Middle East hot­bed

Today we're reg­u­larly faced with heightened event risk due to polit­ic­al in­stabil­ity, not­ably in the Middle East. Last year, Peter Brookes, a seni­or fel­low for na­tion­al se­cur­ity af­fairs with the Her­it­age Found­a­tion, re­leased an over­view of the glob­al geo­pol­it­ic­al land­scape. He lis­ted the fol­low­ing as po­ten­tial causes of black swan events:

  • Ir­an's nuc­le­ar/mis­sile pro­grams, sup­port for ter­ror­ist groups, and in­volve­ment in Le­ban­on, [Syr­ia], Ir­aq, Afgh­anistan and Middle East re­volts
  • North Korea's nuc­le­ar/mis­sile pro­grams, nuc­le­ar pro­lif­er­a­tion, on­go­ing lead­er­ship trans­ition and acts of pro­voca­tion
  • Over­all ter­ror­ist threats in­clud­ing Al Qaeda core, Al Qaeda in the Ar­a­bi­an Pen­in­sula and homegrown ter­ror and plots
  • Venezuela's Bolivari­an Re­volu­tion, nuc­le­ar as­pir­a­tions, ties with Ir­an and ties with FARC
  • Pakistan and Afgh­anistan: Al Qaeda, Taliban and Haqqani net­works, se­cur­ity of nuc­le­ar ar­sen­al and Pakistani ten­sions with In­dia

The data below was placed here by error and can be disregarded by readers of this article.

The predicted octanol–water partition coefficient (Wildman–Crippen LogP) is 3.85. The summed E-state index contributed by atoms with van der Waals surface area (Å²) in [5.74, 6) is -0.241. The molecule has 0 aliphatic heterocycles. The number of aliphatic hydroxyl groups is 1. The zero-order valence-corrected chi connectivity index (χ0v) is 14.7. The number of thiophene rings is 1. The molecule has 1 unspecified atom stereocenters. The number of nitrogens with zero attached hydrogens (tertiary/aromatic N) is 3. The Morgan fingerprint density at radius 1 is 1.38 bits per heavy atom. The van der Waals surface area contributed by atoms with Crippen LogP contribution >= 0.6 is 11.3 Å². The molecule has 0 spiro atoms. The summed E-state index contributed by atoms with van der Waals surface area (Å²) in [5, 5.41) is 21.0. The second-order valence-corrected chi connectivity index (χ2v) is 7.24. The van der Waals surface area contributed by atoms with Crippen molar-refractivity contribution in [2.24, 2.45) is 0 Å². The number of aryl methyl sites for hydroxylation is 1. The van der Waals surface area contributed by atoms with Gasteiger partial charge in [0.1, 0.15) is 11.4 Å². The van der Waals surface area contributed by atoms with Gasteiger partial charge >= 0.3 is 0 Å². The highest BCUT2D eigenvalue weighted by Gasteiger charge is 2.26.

• Rus­sia's grand am­bi­tions, en­ergy prowess and Arc­tic mil­it­ary mod­ern­iz­a­tion
  • China's rising power, eco­nom­ic prowess, polit­ic­al clout and mil­it­ary buildup

Oil prices on the rise…

Most of today's greatest geo­pol­it­ic­al risks lie with­in the Middle East and by ex­ten­sion have an out­sized im­pact on oil prices. There's no ques­tion oil prices have a mac­roe­co­nom­ic im­pact, but there's on­go­ing de­bate as to mag­nitude and trans­mis­sion. A 2011 re­port by Rasmussen and Roit­man showed that the cor­rel­a­tion between oil prices and gross do­mest­ic product is ac­tu­ally pos­it­ive in more than 80% of coun­tries; only in the United States and Ja­pan is it neg­at­ive. One of the con­trib­ut­ing factors to this pat­tern is that in 90% of coun­tries stud­ied, ex­ports tend to move in the same dir­ec­tion as oil prices.

In fact, much of the in­crease in en­ergy prices since their Oc­to­ber 2011 lows can be ex­plained by the re­sur­gence in the glob­al eco­nomy; to a less­er de­gree the in­crease de­rives from fear about sup­ply dis­rup­tions due to ten­sions in Ir­an and Syr­ia. And since late 2008, when the Fed­er­al Re­serve moved the fed funds rate to 0-0.25%, the stock mar­ket (a lead­ing eco­nom­ic in­dic­at­or) and oil prices have been pos­it­ively cor­rel­ated, as you can see be­low.

Stocks and Oil Highly Cor­rel­ated


Source: FactSet, as of Feb­ru­ary 24, 2012. Dot­ted line rep­res­ents date when Fed­er­al Re­serve moved tar­get rate to 0-0.25%.